Answer: She was not disciplined at all. Instead, she was roundly praised for her poetry by puritan ministers and community leaders.
Because it was so unusual for a woman to publish a book of poetry, her work was prefaced by about a dozen recommendations and poems by others, affirming that first of all, she did write them (all by herself), and second, that they're really good. The purpose was the same as today's back-cover praises: to get potential readers to reach into their wallets and buy her book. They were also there to overcome potential buyers' hesitations over buying a woman's work; remember, women were considered to be weaker in the head than men, so one would expect their poetry to be subpar. All of the glittering recommendations that prefaced Anne's work were written by men, and several of them were Massachusetts ministers -- a conservative bunch, one would think, if there ever was one.
And it gets better. Anne never sought publication of her work; the men in her life snuck her manuscripts to London and had them published. Or let me say: she and everyone around her swear she did not seek publication for her work. It is possible that she (and everyone else) was being careful about her reputation, wanting to make it clear that she was first and foremost a diligent wife and mother, and that she would never put herself forward in such a way . . . when in fact (goes the theory) she knew perfectly well that her poems were going to be published. All but one of the historians and literary critics that I've read disagree with that interpretation; they feel that the received story, that Anne's poems were published without her knowledge or consent, is probably the true one. Certainly, her mortified comments in "The Author to Her Book" (included in the second edition) have a ring of truth to them:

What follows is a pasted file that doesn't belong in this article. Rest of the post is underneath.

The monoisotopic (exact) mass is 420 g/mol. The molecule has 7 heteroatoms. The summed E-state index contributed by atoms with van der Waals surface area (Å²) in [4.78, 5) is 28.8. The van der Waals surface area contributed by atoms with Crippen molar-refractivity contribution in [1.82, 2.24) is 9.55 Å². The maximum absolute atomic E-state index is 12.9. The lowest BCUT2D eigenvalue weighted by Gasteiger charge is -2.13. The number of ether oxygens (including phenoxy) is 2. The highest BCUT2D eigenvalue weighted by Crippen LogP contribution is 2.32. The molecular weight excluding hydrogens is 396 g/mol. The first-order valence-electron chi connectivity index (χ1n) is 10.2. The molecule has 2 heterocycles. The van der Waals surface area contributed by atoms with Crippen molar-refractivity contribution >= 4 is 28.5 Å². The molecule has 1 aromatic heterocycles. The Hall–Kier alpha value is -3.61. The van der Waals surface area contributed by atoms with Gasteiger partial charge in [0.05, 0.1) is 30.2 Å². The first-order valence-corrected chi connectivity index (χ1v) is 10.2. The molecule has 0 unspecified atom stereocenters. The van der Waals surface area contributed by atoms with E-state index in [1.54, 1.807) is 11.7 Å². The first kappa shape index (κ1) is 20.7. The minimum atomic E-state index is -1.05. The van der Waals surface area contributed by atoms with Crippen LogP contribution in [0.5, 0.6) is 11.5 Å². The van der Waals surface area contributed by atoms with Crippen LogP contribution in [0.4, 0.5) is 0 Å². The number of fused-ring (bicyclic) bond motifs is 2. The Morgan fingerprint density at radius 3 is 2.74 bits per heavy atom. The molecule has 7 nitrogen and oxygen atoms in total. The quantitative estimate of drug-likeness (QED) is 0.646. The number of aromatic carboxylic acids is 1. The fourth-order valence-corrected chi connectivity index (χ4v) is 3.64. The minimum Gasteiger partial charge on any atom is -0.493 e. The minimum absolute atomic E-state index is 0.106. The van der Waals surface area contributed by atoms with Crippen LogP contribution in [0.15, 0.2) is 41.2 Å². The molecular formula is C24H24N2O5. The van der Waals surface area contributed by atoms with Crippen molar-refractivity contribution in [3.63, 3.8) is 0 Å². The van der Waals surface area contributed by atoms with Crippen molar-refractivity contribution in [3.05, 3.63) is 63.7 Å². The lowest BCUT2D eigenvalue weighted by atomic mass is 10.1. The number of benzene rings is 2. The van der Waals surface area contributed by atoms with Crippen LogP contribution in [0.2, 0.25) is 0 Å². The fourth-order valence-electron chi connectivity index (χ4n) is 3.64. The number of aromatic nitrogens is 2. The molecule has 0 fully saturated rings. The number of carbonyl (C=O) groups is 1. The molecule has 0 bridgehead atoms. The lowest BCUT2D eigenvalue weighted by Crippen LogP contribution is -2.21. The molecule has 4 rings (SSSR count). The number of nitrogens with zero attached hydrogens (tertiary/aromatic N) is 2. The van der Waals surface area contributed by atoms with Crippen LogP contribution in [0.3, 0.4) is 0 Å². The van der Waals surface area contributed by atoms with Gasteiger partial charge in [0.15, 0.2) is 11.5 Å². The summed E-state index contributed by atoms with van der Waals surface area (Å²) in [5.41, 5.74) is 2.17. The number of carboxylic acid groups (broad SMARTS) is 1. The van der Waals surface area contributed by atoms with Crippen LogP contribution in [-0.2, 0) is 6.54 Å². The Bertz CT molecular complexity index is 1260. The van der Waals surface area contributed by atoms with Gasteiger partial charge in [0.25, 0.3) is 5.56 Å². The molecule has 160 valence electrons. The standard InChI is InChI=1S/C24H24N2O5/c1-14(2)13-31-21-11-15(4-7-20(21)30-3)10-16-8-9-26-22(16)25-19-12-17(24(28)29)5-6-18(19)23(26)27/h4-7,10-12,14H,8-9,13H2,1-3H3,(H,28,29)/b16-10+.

"Thou ill-formed offspring of my feeble brain,
Who after birth didst by my side remain,
Til snatched from thence by friends less wise than true,
Who thee abroad, exposed to public view . . . "
In any case, it appears we have to discard the image of rebel Anne, bravely flaunting the mores of her day in the very teeth of the puritan high guard in order to have her voice heard. Oh, she flaunted -- but it was a group effort; it was she and a surprising supporting cast. That cast included Thomas Dudley, her father, longtime community leader, and by many reports an acerbic and inflexible individual, whose one piece of surviving poetry (he too was a poet) railed against heretics. It included her husband, Simon Bradstreet, governor during the Salem witch trials years after Anne's death. (And I have to add, he strenuously opposed those trials.) But it did not include any of the radicals or rebels that occasionally hung around Massachusetts Bay.
This suggests some interesting points. But I'm trying to keep these posts short, so you can finish them over a cup of coffee, so I'll take up the tale from here next time.